On the seventh day after the procedure, the patient reported for follow-up. A slight swelling of the operated area and gradually disappearing lock-jaw without pain continued. The patient did not become feverish. Clinical examination showed normal healing without symptoms of inflammatory infiltration in the oral cavity and perimandibular tissues. Antibiotic therapy was continued.
A follow-up in 10 days was recommended, at which the patient did not report any disturbing symptoms. Swelling and lock-jaw subsided. The wound healed well.


Only a few publications in the literature concern accidental insertion of the wisdom tooth or its parts into the perimandibular tissues as a complication during removal of wisdom teeth [2, 5, 6, 10, 11, 12-14]. According to Brauer’s report this complication is estimated at about 1%; however, in the literature there is no detailed research on this subject [3]. The most common cause is iatrogenic fracture or damage of the cortical layer of the alveolar bone in the region of the extracted wisdom tooth due to use of excessive force or improper surgical technique [2, 11, 13]. Unskilful use of the straight tooth elevator or luxator may cause uncontrolled, accidental displacement of the tooth beyond the alveolus [4, 8, 15]. Significant risk factors for complications are: the anatomical structure of the mandible in this area and defects of the cortical layer from the lingual side of the alveolar bone in the mandible, distal and lingual location of the lower wisdom tooth, concavity and blocking of roots of the retained tooth, and the patient’s age. The reason for the presence of “cavities” in the cortical lingual layer of the mandible may be idiopathic or iatrogenic, and can be associated with inflammatory processes or the presence of cysts in this area. Idiopathic disruption of bone continuity is usually small. In this site bone offers weaker resistance when removing the tooth, predisposing to its displacement in this direction [15].
Surgical removal of the lower wisdom tooth involves using lesser or greater strength, sharp surgical instruments, and rotary tools, which is why one cannot omit the iatrogenic factor associated with the improper use of surgical instruments. Often lack of experience and intuition, inappropriate technique, excessive strength, as well as the wrong point of its application can lead to fracture of the alveolus or fracture of the mandibular body, which facilitates the displacement of the extracted tooth [2, 13]. In some cases, there is a need for osteotomy on the lingual side to expose the tooth crown. The medial or lingual position of a retained wisdom tooth requires cutting off the tooth crown from the root. The use of rotational tools carries the risk of damaging them and breaking or piercing the bone. Wisdom teeth in the distal lingual position with abnormalities in the anatomical structure of the root and the previously mentioned discrepancies in the anatomical structure of the surgical site constitute an additional risk of postoperative complications [4, 8, 15].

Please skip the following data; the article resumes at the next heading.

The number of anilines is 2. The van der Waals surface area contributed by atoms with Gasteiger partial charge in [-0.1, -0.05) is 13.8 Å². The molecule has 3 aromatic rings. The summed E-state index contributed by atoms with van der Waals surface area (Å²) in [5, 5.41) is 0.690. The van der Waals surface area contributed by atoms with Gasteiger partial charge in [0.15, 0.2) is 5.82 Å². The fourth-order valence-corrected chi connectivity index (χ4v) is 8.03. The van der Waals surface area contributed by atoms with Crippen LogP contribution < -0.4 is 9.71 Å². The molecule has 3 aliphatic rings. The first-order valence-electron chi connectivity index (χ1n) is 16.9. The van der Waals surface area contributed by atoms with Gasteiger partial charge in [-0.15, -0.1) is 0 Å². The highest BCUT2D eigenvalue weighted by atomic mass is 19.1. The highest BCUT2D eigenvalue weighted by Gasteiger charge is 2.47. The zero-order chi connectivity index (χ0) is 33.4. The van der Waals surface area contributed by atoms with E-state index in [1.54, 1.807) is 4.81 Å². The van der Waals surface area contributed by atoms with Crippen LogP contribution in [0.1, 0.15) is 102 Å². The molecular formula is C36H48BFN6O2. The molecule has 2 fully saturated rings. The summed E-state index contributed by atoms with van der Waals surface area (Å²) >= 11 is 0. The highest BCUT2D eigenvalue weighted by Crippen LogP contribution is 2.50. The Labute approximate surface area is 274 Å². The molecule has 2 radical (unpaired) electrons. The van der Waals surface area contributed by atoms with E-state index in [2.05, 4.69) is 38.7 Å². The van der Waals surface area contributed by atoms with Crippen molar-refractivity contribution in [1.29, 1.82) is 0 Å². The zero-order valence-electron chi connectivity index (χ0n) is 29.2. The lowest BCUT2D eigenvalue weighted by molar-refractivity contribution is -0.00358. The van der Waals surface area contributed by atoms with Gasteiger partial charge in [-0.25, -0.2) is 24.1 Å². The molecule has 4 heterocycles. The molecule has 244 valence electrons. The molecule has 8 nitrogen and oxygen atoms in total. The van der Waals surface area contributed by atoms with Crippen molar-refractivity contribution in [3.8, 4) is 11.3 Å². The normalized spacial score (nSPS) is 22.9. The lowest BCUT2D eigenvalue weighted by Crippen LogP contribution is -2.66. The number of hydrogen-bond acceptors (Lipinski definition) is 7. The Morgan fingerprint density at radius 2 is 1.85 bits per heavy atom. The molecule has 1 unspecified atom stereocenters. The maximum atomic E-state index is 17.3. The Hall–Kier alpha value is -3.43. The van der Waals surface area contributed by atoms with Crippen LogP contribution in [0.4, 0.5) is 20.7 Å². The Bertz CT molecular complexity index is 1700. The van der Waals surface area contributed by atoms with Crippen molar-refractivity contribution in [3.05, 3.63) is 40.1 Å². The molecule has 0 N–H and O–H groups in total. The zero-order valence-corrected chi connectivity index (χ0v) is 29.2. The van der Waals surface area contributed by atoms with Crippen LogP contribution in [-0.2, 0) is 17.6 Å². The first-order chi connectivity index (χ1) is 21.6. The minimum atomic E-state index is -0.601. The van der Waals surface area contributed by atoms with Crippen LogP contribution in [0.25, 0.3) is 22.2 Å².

Before the surgery is planned a physical examination and interview should be carefully performed. It should also be extended with the necessary radiological diagnostics to assess possible difficulties resulting from the position of the retained tooth and its relation to the lower alveolar nerve canal and adjacent teeth in the aspect of possible complications. In some cases, in addition to the pantomographic X-ray, it is advisable to perform a CBCT examination, which additionally presents the projection of the retained tooth in three dimensions [7]. It allows the assessment of the position of the tooth in relation to important anatomical structures more accurately than via panoramic radiograph.
When starting the surgical procedure of removal of the wisdom tooth the patient should be informed about the method and technique of the procedure, potential consequences, and postoperative complications that may occur. In the case of complications the patient should be informed about them immediately after they took place.
The literature describes a number of surgical methods allowing the procedure to be performed efficiently, to rule out potential postoperative complications. In some cases, it is advisable to cut and separate the crown of the tooth. Some authors recommend putting pressure on the lingual margin of the alveolar region of the mandible while elevating the tooth. This prevents its displacement towards the tongue and the bottom of the mouth and reduces the likelihood of breaking the lingual lamina [1, 8]. Another method is to place a raspatory or a retractor between the detached mucoperiosteal flap and the bone of the alveolar part of the mandible on the lingual side optimally convex of the tool to the tooth being removed [8]. This procedure prevents the tooth from moving towards the bottom of the oral cavity, and enables the tooth an extraction tool to be used outside the alveolus. In a situation in which a complication occurs in the form of a tooth or a part of it being inserted into the tissues of the bottom of the oral cavity, the authors recommend that dentists with no surgical experience refrain from attempting to remove the already dislocated tooth.